Pair of Bracelets with Double Lion's-head Terminals

  • Iran
  • Persia, Achaemenid period
  • possibly 4th century B.C.
  • Gold with cloisonne inlay and vitreous paste
  • H-4.5 W-6.2
Catalogue Entry

This second pair of lion's-head bracelets repeats some features of the first (cat. no. 42) but enhances them with a much more elaborate design and a much higher quality. The circlets are doubled and so is the pair of lion's-heads.1 The Persian prototypes of our lions are still visible in the ornamentally stylized eye sockets, in the idea of a carefully combed mane on the neck, and in the shape of the huge ears; but the refined elegance of the Achaemenid prototypes is almost entirely lacking.

The superb craftsmanship displayed on the cuffs behind the animal's heads indicates, however, that the difference is more a question of style than of quality. The antithetical ornamental volutes on the cuffs are bordered by tiny tongs and decorated with inlays of colored paste, a technique widespread among Graeco-Persian Black Sea jewelry.2 The lyre-like motif is clearly a simplified version of a Greek element that can be traced on a considerable number of animal-headed bracelets of Greek or at least Hellenized workmanship which span not only the late Achaemenid period but reach into the early Hellenistic age.3

For a cultural attribution, we should place our second pair in the same setting of a hypothetical Graeco-Persian workshop tradition within reach of the Black Sea as suggested for the first lion-headed pair. The use of the characteristic Asiatic indentations in the circlets of both pairs is heretofore unknown among Northern Pontic jewelry, and in view of the references to Achaemenid details on the lion's heads, an attribution to an Asia Minor workshop of the fourth century B.C. seems to be most appropriate.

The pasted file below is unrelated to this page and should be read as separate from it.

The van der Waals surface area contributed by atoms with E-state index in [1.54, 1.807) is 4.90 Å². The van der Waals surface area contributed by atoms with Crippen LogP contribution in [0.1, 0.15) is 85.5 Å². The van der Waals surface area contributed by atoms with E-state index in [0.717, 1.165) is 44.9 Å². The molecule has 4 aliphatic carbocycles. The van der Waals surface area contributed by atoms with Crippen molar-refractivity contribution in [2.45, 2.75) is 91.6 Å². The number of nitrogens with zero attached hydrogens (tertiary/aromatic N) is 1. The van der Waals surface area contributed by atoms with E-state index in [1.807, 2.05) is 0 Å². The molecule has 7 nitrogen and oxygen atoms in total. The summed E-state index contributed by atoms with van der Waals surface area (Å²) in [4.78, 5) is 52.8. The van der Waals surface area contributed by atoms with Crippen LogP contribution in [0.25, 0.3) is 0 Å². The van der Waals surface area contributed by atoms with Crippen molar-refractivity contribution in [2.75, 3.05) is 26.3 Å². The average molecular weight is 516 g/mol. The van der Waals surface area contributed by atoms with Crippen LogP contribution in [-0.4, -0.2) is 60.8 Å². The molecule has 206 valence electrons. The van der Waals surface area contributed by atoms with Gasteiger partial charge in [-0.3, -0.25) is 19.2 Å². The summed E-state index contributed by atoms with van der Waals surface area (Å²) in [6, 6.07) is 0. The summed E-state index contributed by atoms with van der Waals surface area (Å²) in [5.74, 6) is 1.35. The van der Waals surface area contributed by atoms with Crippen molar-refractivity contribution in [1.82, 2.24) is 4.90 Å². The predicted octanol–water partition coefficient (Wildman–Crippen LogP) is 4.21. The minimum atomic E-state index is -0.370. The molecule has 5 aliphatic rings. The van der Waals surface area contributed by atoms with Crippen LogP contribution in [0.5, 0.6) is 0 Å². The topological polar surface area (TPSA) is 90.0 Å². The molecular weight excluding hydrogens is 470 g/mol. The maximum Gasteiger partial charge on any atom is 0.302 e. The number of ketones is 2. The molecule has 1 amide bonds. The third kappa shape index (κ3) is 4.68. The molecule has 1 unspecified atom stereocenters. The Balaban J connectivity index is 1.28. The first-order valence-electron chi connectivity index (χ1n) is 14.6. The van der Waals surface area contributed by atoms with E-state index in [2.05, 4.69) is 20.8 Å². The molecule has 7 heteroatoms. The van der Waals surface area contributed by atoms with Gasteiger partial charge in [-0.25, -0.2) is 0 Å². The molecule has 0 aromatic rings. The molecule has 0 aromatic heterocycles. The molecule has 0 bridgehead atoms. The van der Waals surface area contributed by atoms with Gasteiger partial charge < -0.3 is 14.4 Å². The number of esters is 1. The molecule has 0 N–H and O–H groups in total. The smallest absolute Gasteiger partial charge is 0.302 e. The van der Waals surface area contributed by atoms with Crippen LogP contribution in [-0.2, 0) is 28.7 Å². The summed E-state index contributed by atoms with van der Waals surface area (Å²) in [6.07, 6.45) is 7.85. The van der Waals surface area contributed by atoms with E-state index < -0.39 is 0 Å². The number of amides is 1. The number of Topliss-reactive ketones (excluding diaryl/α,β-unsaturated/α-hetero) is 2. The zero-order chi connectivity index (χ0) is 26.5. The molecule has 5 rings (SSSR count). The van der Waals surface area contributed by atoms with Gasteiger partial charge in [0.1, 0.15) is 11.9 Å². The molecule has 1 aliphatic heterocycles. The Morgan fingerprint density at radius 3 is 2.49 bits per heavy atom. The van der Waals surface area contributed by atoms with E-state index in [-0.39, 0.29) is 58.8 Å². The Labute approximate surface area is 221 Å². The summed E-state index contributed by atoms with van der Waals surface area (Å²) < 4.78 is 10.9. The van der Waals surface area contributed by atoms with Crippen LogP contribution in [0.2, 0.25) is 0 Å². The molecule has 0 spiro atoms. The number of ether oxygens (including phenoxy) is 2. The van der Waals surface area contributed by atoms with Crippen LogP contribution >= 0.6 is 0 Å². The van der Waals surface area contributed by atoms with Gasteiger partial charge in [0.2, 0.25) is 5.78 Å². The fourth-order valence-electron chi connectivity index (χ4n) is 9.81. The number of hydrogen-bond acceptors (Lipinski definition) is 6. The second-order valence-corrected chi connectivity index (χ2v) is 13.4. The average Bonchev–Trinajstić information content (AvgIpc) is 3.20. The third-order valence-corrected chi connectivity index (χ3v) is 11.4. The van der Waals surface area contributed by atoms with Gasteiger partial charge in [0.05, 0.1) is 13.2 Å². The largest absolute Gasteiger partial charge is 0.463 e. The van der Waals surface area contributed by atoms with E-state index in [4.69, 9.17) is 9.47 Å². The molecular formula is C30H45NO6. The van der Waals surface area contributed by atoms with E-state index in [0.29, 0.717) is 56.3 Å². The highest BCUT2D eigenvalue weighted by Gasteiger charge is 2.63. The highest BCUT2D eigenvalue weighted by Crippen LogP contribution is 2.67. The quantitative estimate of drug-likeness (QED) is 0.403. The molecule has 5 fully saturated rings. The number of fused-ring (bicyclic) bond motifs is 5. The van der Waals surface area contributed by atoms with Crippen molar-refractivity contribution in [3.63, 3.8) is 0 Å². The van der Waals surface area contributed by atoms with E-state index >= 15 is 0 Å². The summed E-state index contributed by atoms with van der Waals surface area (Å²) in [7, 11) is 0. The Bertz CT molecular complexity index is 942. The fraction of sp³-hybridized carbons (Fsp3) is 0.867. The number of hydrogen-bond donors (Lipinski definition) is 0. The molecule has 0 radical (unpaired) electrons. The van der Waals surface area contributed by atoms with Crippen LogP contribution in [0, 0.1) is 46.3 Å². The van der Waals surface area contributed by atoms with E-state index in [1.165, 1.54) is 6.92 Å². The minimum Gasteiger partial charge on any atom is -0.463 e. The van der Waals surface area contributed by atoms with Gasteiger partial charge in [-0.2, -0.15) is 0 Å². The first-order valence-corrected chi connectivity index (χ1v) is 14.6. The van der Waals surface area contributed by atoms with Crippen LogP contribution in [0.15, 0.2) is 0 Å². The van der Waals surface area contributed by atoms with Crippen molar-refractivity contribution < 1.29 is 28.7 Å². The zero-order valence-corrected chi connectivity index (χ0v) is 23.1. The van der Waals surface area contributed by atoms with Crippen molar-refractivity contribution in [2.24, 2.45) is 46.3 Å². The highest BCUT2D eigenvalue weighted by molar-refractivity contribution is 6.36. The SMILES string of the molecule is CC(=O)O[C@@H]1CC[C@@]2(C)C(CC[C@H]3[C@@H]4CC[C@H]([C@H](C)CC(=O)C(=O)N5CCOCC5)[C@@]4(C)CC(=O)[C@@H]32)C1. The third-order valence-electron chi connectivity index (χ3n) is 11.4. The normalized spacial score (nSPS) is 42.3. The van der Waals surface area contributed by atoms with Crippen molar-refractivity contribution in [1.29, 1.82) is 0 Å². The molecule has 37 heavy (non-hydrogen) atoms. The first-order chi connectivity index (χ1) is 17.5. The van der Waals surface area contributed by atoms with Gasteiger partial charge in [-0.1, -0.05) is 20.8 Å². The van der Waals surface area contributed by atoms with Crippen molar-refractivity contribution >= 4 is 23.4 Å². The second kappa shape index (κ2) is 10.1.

MP


1. For an example with multiple heads on each terminal of the circlet see a bracelet with alleged Luristan provenance with six confronted lion's heads in Paris, Louvre AO 20136: Godard 1950, p. 52, fig. 43; Parrot 1953, p. 9, pl. 6. For Graeco-Persian bracelets from Greek ateliers with just two animals but double rings see Pfrommer 1990b, pp. 118-19, TA 124, 125, fig. 16.4; pl. 21.2 (St. Petersburg, Hermitage BB 35.36 and BB 77.78, from the "Great Blisniza" in the Taman Peninsula).
2. For this technique see Piotrowski, Galanina, and Gratsch 1986, figs. 122, 127, 133, 134, and so on.
3. For the motif see Pfrommer 1990b, pp. 101, 107, 117-18, 282 TA 73, pl. 17.3, and p. 413 (index, s.v. Rankenleier). The only bracelets found in the Achaemenid heartlands showing this detail is a pair of Graeco-Persian style from Iranian Pasargadae: Stronach 1978, p. 168, no. 1; p. 174, fig. 85.4, pl. 146d-147f; Pfrommer 1990b, pp. 98-99, TA 162, fig. 16.38. For Pontic versions of the S-shaped volutes see Piotrowski, Galanina, and Gratsch 1986, figs. 175, 177 (upper frieze).